Critic

Bear Stearns’s Ace Greenberg Gets the Off-Broadway Treatment

The one-man show features harsh lessons about finance and fatherhood.

Illustration: Cynthia Kittler

In 2013, Alan “Ace” Greenberg was dying. The former ­chairman of Bear Stearns Cos. had been diagnosed with cancer, and “I had a limited amount of time to find out how my dad thought and operated,” says Ted Greenberg. “So when it looked like he might not have that much time left, I told him that there was some stuff I wanted to know.”

He went through his father’s files and archives and, over the course of multiple discussions, probed his dad about ­lingering, decades-old questions. A stand-up comic who formerly wrote for Late Night With David Letterman, Greenberg turned what he learned into a play, Ace. The one-man show is set in the late 1980s—when, in an act of post-­adolescent rebellion, the younger Greenberg was driving a cab and living in relative squalor in New York’s East Village. In an Oedipal turn that clearly hasn’t escaped him, Ace necessitates that Greenberg play both his father and himself, a dichotomy he pulls off by alternating voice, mannerism, and accent.

Exploring his relationship with his father, who died in 2014, the play is peppered with anecdotes from his family’s Wall Street milieu. Laced through it, too, are the younger Greenberg’s fond feelings for and regrets surrounding his dad, whose own life was defined by a series of connections with powerful people. “I was always very intrigued by his relationship with the sort of Machiavellian power brokers like [Ivan] Boesky and Roy Cohn,” Greenberg says.

One of the play’s points of contention, and a source of that rebellion, is Ace’s loyalty to these morally compromised friends. Set on the eve of Boesky’s sentencing for insider trading, the show consistently returns to the disgraced arbitrageur’s relationship with the Greenberg family.

Unmentioned in the play is another of Ace’s friends and clients, Donald Trump, who ended their relationship in 2012 after a perceived slight about Ace not returning his calls at JPMorgan Chase & Co., where he was working at the time. “Out of nowhere, Trump yanks all his accounts from Ace Greenberg in a hissy fit, blaming everyone,” Greenberg says.

It’s a dinner-party-worthy anecdote, but the show attempts to mine profundity from such gossipy tidbits, too. Amid trappings of wealth, success, and unimpeachable talent, the elder Greenberg maintains a humble, almost folksy equanimity. Viewers are taken—by way of flashbacks narrated by an oft-­bitter, occasionally sheepish young Ted—from Ace’s origins in Oklahoma to his early lessons on Wall Street.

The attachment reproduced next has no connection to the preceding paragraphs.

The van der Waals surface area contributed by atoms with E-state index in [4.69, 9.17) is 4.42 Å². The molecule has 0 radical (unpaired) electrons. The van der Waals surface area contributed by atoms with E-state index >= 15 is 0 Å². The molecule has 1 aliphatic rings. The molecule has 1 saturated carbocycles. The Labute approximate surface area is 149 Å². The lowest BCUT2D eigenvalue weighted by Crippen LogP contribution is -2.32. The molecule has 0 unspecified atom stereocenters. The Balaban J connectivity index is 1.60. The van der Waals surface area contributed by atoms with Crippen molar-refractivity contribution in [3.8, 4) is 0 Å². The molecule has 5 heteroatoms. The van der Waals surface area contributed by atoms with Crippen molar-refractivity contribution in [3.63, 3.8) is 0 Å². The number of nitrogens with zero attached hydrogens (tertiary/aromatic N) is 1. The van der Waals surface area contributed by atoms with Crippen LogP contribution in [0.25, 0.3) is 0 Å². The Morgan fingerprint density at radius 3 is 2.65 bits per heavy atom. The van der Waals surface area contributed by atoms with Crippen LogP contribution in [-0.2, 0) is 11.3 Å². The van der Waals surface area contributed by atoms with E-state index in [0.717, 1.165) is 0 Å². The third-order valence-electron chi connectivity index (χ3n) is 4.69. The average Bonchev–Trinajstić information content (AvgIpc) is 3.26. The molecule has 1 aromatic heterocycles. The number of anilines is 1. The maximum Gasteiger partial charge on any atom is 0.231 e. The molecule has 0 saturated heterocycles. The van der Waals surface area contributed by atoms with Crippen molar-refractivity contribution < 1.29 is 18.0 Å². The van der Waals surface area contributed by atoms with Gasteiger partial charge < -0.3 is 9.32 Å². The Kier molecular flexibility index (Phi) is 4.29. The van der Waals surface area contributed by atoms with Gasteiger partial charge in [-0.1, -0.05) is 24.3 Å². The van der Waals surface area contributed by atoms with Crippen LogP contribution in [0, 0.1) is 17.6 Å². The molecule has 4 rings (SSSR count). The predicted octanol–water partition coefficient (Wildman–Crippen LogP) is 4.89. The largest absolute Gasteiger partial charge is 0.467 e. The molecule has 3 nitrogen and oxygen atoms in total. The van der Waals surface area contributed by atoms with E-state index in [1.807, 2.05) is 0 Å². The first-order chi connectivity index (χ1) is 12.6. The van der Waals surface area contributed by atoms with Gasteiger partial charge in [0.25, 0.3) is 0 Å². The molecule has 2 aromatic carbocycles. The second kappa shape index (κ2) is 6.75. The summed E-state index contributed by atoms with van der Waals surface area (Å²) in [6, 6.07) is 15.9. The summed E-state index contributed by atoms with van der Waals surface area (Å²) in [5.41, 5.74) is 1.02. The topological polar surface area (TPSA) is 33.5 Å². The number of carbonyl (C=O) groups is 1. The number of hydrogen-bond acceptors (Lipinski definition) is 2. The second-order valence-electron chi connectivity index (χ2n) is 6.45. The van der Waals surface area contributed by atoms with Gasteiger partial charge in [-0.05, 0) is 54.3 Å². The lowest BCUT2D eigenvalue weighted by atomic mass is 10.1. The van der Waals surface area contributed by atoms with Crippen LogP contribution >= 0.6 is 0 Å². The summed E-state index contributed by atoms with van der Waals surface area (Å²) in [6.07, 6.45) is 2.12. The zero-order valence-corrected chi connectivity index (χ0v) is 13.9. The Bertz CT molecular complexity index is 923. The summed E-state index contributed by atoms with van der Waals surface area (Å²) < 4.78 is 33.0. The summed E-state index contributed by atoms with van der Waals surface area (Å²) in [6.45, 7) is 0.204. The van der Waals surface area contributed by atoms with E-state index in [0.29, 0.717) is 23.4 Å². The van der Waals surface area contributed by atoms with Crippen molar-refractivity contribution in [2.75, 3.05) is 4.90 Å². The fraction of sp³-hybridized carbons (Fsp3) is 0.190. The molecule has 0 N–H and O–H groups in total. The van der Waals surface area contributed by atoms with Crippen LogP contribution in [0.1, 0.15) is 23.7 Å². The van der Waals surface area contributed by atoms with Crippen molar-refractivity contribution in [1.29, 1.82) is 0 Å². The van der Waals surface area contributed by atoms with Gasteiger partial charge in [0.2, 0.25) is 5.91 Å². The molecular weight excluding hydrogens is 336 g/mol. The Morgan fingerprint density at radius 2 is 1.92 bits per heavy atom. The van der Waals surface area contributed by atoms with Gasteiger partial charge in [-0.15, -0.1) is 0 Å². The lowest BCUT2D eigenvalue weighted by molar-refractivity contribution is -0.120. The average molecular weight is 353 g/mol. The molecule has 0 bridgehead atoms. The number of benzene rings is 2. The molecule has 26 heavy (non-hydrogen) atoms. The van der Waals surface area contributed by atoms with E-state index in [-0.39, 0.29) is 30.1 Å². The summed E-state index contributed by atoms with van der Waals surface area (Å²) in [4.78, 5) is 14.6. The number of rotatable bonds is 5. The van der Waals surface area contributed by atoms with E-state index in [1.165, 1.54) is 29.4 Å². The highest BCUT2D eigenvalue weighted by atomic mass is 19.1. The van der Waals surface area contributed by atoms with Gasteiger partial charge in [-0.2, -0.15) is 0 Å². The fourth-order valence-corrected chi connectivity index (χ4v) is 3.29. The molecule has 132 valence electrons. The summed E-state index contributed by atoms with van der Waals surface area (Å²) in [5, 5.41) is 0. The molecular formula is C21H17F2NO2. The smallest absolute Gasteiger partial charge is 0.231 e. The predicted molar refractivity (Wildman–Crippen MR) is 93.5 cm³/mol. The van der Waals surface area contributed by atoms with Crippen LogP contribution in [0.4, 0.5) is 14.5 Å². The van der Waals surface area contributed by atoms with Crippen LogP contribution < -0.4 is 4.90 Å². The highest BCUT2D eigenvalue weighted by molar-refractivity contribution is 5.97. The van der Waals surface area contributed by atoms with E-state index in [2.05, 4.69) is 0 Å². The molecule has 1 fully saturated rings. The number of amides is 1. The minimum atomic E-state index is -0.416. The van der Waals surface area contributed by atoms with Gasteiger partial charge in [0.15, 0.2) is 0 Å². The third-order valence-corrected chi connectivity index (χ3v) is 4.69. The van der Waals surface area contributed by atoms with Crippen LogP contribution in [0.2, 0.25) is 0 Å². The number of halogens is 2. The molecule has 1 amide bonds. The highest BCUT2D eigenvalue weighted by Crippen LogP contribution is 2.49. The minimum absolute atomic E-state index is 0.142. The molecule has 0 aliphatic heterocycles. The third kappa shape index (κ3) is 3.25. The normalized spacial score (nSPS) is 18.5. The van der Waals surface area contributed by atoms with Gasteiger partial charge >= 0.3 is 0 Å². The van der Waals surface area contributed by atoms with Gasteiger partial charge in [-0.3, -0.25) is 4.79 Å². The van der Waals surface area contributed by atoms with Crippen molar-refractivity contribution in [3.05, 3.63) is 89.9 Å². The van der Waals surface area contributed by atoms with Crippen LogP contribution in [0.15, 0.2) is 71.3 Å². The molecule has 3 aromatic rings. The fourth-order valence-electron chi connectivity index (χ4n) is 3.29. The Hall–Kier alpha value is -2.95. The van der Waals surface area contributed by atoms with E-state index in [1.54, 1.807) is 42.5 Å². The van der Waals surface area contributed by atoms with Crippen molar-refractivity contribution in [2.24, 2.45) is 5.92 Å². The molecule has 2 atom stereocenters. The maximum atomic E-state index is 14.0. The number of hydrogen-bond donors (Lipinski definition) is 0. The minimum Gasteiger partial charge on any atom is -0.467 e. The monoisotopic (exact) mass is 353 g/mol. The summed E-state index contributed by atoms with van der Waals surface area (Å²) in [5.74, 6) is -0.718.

He indisputably left his mark on finance: At Bear Stearns, which he transformed from a small brokerage into a publicly traded international behemoth, the elder Greenberg instituted an ­anti-nepotism rule, overturning decades of Wall Street’s Ivy League-leaning insularity. And he changed lives, consistently giving money to charities large (tens of millions of dollars to United Jewish Appeal) and small. “There was a woman in Arkansas whose kids were kicked out of school because she objected to a crucifix on the facade,” Greenberg says. “So he paid for her kids’ tuition for three years.”

But as Ace demonstrates in multiple scenes, the qualities that endear so-called Great Men to the world seldom endear them to their children. Greenberg says he and his sister “took the anti-­nepotism rule somewhat personally: We were like, ‘God, we’re not even allowed to work for our own dad,’ ” he says, explaining his hurt feelings. Similarly, there’s a moment in the play where Greenberg recalls his father’s criticism of an heir to the Kuhn, Loeb banking fortune who opened a bookstore on Madison Avenue instead of entering the family business. “What a waste of human flesh,” his father remarks offhandedly in the play, inadvertently giving his son an underachievement complex for decades.

Ace, then, will have an obvious resonance for a Wall Street crowd, not simply because Greenberg is a legend, but because it speaks to the obstacles faced by children of the very rich. “Will Leon Black come to the show and like it?” asks Greenberg rhetorically. “Who knows? But will children of high-powered people, or any kid who feels like it was hard to find room for themselves around a figure who cast such a large shadow in so many different directions, like it? That’s my hope.” Ace runs Oct. 1 through Nov. 5 at the Marjorie S. Deane Theater in New York.

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